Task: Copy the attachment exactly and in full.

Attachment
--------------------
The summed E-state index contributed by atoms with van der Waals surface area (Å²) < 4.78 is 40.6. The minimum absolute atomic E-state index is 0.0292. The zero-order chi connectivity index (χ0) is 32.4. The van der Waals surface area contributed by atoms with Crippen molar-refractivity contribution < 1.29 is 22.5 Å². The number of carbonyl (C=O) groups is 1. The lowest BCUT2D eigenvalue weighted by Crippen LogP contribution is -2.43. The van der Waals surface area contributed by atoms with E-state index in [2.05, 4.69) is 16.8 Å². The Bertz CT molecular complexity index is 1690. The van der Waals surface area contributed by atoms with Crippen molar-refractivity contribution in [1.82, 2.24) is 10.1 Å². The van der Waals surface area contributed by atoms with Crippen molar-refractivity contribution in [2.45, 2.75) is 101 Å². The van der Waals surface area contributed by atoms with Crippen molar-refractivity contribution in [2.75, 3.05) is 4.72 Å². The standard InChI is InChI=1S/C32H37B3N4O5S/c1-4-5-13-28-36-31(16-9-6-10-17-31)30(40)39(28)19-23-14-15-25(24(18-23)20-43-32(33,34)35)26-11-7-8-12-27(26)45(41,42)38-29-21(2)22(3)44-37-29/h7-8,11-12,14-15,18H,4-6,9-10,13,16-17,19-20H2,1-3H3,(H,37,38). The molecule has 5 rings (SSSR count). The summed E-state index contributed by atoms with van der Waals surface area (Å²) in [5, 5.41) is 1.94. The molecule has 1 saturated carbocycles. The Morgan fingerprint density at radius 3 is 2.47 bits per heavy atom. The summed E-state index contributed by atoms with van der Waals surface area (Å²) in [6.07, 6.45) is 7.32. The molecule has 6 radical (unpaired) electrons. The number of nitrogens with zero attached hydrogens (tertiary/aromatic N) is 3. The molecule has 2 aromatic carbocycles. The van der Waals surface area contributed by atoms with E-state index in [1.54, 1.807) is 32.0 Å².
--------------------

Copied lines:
The summed E-state index contributed by atoms with van der Waals surface area (Å²) < 4.78 is 40.6. The minimum absolute atomic E-state index is 0.0292. The zero-order chi connectivity index (χ0) is 32.4. The van der Waals surface area contributed by atoms with Crippen molar-refractivity contribution < 1.29 is 22.5 Å². The number of carbonyl (C=O) groups is 1. The lowest BCUT2D eigenvalue weighted by Crippen LogP contribution is -2.43. The van der Waals surface area contributed by atoms with E-state index in [2.05, 4.69) is 16.8 Å². The Bertz CT molecular complexity index is 1690. The van der Waals surface area contributed by atoms with Crippen molar-refractivity contribution in [1.82, 2.24) is 10.1 Å². The van der Waals surface area contributed by atoms with Crippen molar-refractivity contribution in [2.45, 2.75) is 101 Å². The van der Waals surface area contributed by atoms with Crippen molar-refractivity contribution in [2.75, 3.05) is 4.72 Å². The standard InChI is InChI=1S/C32H37B3N4O5S/c1-4-5-13-28-36-31(16-9-6-10-17-31)30(40)39(28)19-23-14-15-25(24(18-23)20-43-32(33,34)35)26-11-7-8-12-27(26)45(41,42)38-29-21(2)22(3)44-37-29/h7-8,11-12,14-15,18H,4-6,9-10,13,16-17,19-20H2,1-3H3,(H,37,38). The molecule has 5 rings (SSSR count). The summed E-state index contributed by atoms with van der Waals surface area (Å²) in [5, 5.41) is 1.94. The molecule has 1 saturated carbocycles. The Morgan fingerprint density at radius 3 is 2.47 bits per heavy atom. The summed E-state index contributed by atoms with van der Waals surface area (Å²) in [6.07, 6.45) is 7.32. The molecule has 6 radical (unpaired) electrons. The number of nitrogens with zero attached hydrogens (tertiary/aromatic N) is 3. The molecule has 2 aromatic carbocycles. The van der Waals surface area contributed by atoms with E-state index in [1.54, 1.807) is 32.0 Å².